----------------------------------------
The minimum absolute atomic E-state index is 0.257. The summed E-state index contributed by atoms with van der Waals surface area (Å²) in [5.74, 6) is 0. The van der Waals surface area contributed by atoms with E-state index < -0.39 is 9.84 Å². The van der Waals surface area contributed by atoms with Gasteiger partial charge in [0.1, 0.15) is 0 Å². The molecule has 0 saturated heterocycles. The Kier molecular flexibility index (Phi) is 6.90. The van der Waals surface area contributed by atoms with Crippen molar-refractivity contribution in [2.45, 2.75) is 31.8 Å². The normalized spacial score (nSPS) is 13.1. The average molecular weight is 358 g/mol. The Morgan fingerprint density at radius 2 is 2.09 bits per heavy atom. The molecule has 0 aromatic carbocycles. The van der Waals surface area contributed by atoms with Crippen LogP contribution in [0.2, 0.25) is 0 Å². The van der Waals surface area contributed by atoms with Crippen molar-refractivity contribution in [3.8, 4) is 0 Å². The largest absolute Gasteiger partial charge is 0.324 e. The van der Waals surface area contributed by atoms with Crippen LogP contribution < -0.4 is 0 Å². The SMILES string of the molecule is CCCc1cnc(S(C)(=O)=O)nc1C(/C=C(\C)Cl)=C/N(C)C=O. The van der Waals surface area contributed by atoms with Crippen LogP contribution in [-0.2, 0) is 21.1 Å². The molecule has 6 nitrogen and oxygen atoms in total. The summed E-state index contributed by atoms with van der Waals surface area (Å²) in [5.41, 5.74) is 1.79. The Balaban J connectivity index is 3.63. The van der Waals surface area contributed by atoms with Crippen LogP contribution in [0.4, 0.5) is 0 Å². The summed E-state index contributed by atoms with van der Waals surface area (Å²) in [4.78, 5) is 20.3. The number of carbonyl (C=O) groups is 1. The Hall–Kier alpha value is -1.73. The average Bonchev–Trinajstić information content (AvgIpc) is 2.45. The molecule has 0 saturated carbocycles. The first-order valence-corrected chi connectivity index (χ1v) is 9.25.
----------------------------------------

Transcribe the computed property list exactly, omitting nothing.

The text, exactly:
The minimum absolute atomic E-state index is 0.257. The summed E-state index contributed by atoms with van der Waals surface area (Å²) in [5.74, 6) is 0. The van der Waals surface area contributed by atoms with E-state index < -0.39 is 9.84 Å². The van der Waals surface area contributed by atoms with Gasteiger partial charge in [0.1, 0.15) is 0 Å². The molecule has 0 saturated heterocycles. The Kier molecular flexibility index (Phi) is 6.90. The van der Waals surface area contributed by atoms with Crippen molar-refractivity contribution in [2.45, 2.75) is 31.8 Å². The normalized spacial score (nSPS) is 13.1. The average molecular weight is 358 g/mol. The Morgan fingerprint density at radius 2 is 2.09 bits per heavy atom. The molecule has 0 aromatic carbocycles. The van der Waals surface area contributed by atoms with Crippen LogP contribution in [0.2, 0.25) is 0 Å². The van der Waals surface area contributed by atoms with Crippen molar-refractivity contribution in [3.8, 4) is 0 Å². The largest absolute Gasteiger partial charge is 0.324 e. The van der Waals surface area contributed by atoms with Crippen LogP contribution < -0.4 is 0 Å². The SMILES string of the molecule is CCCc1cnc(S(C)(=O)=O)nc1C(/C=C(\C)Cl)=C/N(C)C=O. The van der Waals surface area contributed by atoms with Crippen LogP contribution in [-0.2, 0) is 21.1 Å². The molecule has 6 nitrogen and oxygen atoms in total. The summed E-state index contributed by atoms with van der Waals surface area (Å²) in [5.41, 5.74) is 1.79. The Balaban J connectivity index is 3.63. The van der Waals surface area contributed by atoms with Crippen LogP contribution in [0.4, 0.5) is 0 Å². The summed E-state index contributed by atoms with van der Waals surface area (Å²) in [4.78, 5) is 20.3. The number of carbonyl (C=O) groups is 1. The Hall–Kier alpha value is -1.73. The average Bonchev–Trinajstić information content (AvgIpc) is 2.45. The molecule has 0 saturated carbocycles. The first-order valence-corrected chi connectivity index (χ1v) is 9.25.